Dear Valued Subscriber,
For a mere $39.99 a month, about what you pay your Guatemalan nanny, you depend on us for thought-provoking personal reassurance, award-winning arrogance, hard-hitting sycophancy, and up-to-the-minute coverage of Orange Man – who is very, very bad.
The New York Times remains the world’s most prestigious Viewpoint Validation Service because we understand the crippling emptiness permeating the wealthy liberal soul – we are that emptiness – and you entrust us to make you feel good, smart and worthy every day.
While News and Opinion whisper watered-down postgrad nothings in your ear, Style and Dining guarantee you’ll be validated on the outside, as well as inside. Style and Dining remain committed to informing you on exactly what Brooklyn thought was cool three years ago. While the city that is our namesake – and the place you’ve built your entire identity around – might be a dead, stale cultural wasteland that no one cares about anymore, our Travel section reminds you that you’re a global citizen. Times subscribers don’t have homes, they have bases.
But even the pre-eminent VVS is vulnerable to mistakes.
As some of you are aware, we failed in our commitment to ferociously guard the sanctity of your echo chamber this week. A headline appeared on our front page suggesting Orange Man spoke against racism. While the headline was factual, it was a flagrant betrayal of the service you expect us to provide and we literally stopped the presses to fix it.
We listened to our readers on how to proceed from there. The headline writer was an elderly holdover from the days when we were a newspaper. But today’s lovepaper business is different. Inspired by the Texas revolutionary Joaquin Castro, our editorial board decided to take out a full page ad in our own paper to publish his home address and pictures of his family. Then we mobilized our 52,247 interns to brigade his employer, us, with phone calls to report that we have a racist in our ranks. The writer was immediately fired. Our interns, known as …. (read more)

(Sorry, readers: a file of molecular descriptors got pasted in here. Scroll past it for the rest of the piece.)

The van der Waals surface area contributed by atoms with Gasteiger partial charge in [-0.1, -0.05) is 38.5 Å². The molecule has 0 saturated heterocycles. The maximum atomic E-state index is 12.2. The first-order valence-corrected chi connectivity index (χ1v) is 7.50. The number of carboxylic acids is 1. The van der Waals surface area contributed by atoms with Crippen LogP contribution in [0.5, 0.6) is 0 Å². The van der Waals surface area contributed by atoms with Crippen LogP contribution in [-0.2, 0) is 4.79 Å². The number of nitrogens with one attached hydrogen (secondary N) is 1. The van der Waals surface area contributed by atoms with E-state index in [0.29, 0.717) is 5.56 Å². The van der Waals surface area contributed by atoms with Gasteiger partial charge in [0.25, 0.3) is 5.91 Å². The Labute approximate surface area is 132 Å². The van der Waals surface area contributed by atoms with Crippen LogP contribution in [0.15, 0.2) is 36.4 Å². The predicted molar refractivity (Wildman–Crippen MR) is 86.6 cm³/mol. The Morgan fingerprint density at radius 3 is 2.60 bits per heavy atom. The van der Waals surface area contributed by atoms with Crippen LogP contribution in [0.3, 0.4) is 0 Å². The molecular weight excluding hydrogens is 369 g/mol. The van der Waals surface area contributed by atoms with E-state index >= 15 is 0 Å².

New York Times wages noble fight against fake, bias-confirming news.
Bill McMorris writes: The New York Times exposed the threat of fake news following the election of Donald Trump two weeks ago, arguing that spreading faulty information is a threat to the Republic.
The paper highlighted alt-right conspiracy websites publishing outrageous lies masquerading as news in a piece headlined “Journalism’s Next Challenge: Overcoming the Threat of Fake News.” The Times interviewed journalists and “longtime critic of fake news” Sen. Claire McCaskill (D., Mo.) about how credulous Americans often fall for narratives that confirm their pre-existing biases without proper vetting from objective reporters.
“If you have a society where people can’t agree on basic facts, how do you have a functioning democracy?” asked one D.C. editor.
“The cure for fake journalism is an overwhelming dose of good journalism. And how well the news media gets through its postelection hangover will have a lot to do with how the next chapter in the American political story is told.”
— Times writer noted shortly before Trump’s massive victory
The answer could be found on social media. “‘Folks, subscribe to a paper. Democracy demands it,” one Times reporter wrote. Another added, “Or don’t. You’ll get what you pay for.”
- On Oct. 2, the Times reported that the stock market would nosedive following a Trump win, making “a Trump victory … a bit worse than 9/11.”
- Following Trump’s victory, the stock market enjoyed its best week since 2011.
- The fake journalism that helped elect Donald Trump is now enemy number one for the fourth estate.
Times readers had the inside scoop that the nation was watching “Hispanics Surge to Polls,” which would serve as the mortar in Hillary Clinton’s blue wall. The surge would not have been possible without the Clinton campaign, which was “Looking to Expand Lead With Hispanics” with Spanish-language ads and get-out-the-vote operations as the Times reported on Oct. 2.
The New York Times‘ report on “dangerously fake news” news ran alongside a report that “Hispanic America has been mobilized like never before in the 2016 election, and is emerging as a formidable force with the power to elect a president.” Read the rest of this entry »
This gem, buried on the letters page of Fridays paper, by the man who defended the nyt in the pentagon papers case. pic.twitter.com/iU0yRjWDhF
— Larry Buchanan (@larrybuch) January 13, 2015
— The New York Times (@nytimes) July 21, 2014